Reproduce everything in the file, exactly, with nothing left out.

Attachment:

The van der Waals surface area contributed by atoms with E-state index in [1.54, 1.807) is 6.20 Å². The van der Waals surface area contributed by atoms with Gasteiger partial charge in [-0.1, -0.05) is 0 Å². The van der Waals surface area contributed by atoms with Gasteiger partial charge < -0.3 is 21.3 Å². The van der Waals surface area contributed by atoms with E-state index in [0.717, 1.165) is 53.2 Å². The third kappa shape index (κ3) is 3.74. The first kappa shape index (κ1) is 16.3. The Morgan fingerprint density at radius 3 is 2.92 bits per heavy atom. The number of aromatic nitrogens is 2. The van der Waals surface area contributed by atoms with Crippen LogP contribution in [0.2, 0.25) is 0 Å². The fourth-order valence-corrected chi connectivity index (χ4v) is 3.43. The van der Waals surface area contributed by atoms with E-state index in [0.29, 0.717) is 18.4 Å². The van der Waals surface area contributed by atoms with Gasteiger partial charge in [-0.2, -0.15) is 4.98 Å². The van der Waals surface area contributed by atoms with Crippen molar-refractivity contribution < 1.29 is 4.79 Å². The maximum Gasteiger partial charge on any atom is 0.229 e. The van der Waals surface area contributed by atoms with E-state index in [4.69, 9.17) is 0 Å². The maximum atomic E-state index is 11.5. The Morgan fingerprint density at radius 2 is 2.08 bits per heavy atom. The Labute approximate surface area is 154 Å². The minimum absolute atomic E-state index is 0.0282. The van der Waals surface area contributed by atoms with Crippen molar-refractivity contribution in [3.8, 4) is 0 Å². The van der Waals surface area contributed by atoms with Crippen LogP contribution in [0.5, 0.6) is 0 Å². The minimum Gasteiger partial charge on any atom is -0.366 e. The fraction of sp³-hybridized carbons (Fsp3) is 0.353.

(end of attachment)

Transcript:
The van der Waals surface area contributed by atoms with E-state index in [1.54, 1.807) is 6.20 Å². The van der Waals surface area contributed by atoms with Gasteiger partial charge in [-0.1, -0.05) is 0 Å². The van der Waals surface area contributed by atoms with Gasteiger partial charge < -0.3 is 21.3 Å². The van der Waals surface area contributed by atoms with E-state index in [0.717, 1.165) is 53.2 Å². The third kappa shape index (κ3) is 3.74. The first kappa shape index (κ1) is 16.3. The Morgan fingerprint density at radius 3 is 2.92 bits per heavy atom. The number of aromatic nitrogens is 2. The van der Waals surface area contributed by atoms with Crippen LogP contribution in [0.2, 0.25) is 0 Å². The fourth-order valence-corrected chi connectivity index (χ4v) is 3.43. The van der Waals surface area contributed by atoms with E-state index in [0.29, 0.717) is 18.4 Å². The van der Waals surface area contributed by atoms with Gasteiger partial charge in [-0.2, -0.15) is 4.98 Å². The van der Waals surface area contributed by atoms with Crippen molar-refractivity contribution < 1.29 is 4.79 Å². The maximum Gasteiger partial charge on any atom is 0.229 e. The van der Waals surface area contributed by atoms with E-state index in [4.69, 9.17) is 0 Å². The maximum atomic E-state index is 11.5. The Morgan fingerprint density at radius 2 is 2.08 bits per heavy atom. The Labute approximate surface area is 154 Å². The minimum absolute atomic E-state index is 0.0282. The van der Waals surface area contributed by atoms with Crippen molar-refractivity contribution in [3.8, 4) is 0 Å². The van der Waals surface area contributed by atoms with Crippen LogP contribution in [0.5, 0.6) is 0 Å². The minimum Gasteiger partial charge on any atom is -0.366 e. The fraction of sp³-hybridized carbons (Fsp3) is 0.353.